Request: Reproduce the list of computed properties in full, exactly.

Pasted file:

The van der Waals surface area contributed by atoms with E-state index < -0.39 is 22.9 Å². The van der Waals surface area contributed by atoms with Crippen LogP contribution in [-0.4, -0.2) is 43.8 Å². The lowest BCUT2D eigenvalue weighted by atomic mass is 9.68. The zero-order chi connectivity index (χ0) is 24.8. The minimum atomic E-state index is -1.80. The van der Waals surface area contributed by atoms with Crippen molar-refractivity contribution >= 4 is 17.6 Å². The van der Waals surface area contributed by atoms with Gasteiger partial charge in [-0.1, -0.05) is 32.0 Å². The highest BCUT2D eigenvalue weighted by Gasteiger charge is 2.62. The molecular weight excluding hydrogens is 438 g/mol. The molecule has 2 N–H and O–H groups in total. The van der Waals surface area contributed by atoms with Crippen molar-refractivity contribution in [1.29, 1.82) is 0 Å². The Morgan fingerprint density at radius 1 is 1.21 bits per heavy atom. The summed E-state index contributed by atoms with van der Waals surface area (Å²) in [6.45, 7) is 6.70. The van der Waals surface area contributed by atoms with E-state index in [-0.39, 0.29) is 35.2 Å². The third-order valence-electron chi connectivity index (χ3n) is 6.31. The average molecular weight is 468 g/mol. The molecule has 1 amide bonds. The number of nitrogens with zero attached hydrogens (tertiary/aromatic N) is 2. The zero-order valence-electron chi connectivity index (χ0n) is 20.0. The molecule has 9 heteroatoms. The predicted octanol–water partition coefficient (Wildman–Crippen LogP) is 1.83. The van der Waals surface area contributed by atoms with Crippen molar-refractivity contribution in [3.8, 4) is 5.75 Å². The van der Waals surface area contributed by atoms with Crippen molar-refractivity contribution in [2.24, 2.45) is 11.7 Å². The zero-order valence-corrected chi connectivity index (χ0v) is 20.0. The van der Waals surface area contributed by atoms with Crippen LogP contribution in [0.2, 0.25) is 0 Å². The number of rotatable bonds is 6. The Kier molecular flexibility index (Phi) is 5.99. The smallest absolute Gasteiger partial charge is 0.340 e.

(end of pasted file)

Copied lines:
The van der Waals surface area contributed by atoms with E-state index < -0.39 is 22.9 Å². The van der Waals surface area contributed by atoms with Crippen LogP contribution in [-0.4, -0.2) is 43.8 Å². The lowest BCUT2D eigenvalue weighted by atomic mass is 9.68. The zero-order chi connectivity index (χ0) is 24.8. The minimum atomic E-state index is -1.80. The van der Waals surface area contributed by atoms with Crippen molar-refractivity contribution >= 4 is 17.6 Å². The van der Waals surface area contributed by atoms with Gasteiger partial charge in [-0.1, -0.05) is 32.0 Å². The highest BCUT2D eigenvalue weighted by Gasteiger charge is 2.62. The molecular weight excluding hydrogens is 438 g/mol. The molecule has 2 N–H and O–H groups in total. The van der Waals surface area contributed by atoms with Crippen molar-refractivity contribution in [1.29, 1.82) is 0 Å². The Morgan fingerprint density at radius 1 is 1.21 bits per heavy atom. The summed E-state index contributed by atoms with van der Waals surface area (Å²) in [6.45, 7) is 6.70. The van der Waals surface area contributed by atoms with E-state index in [-0.39, 0.29) is 35.2 Å². The third-order valence-electron chi connectivity index (χ3n) is 6.31. The average molecular weight is 468 g/mol. The molecule has 1 amide bonds. The number of nitrogens with zero attached hydrogens (tertiary/aromatic N) is 2. The zero-order valence-electron chi connectivity index (χ0n) is 20.0. The molecule has 9 heteroatoms. The predicted octanol–water partition coefficient (Wildman–Crippen LogP) is 1.83. The van der Waals surface area contributed by atoms with Crippen molar-refractivity contribution in [3.8, 4) is 5.75 Å². The van der Waals surface area contributed by atoms with Crippen molar-refractivity contribution in [2.24, 2.45) is 11.7 Å². The zero-order valence-corrected chi connectivity index (χ0v) is 20.0. The van der Waals surface area contributed by atoms with Crippen LogP contribution in [0.2, 0.25) is 0 Å². The number of rotatable bonds is 6. The Kier molecular flexibility index (Phi) is 5.99. The smallest absolute Gasteiger partial charge is 0.340 e.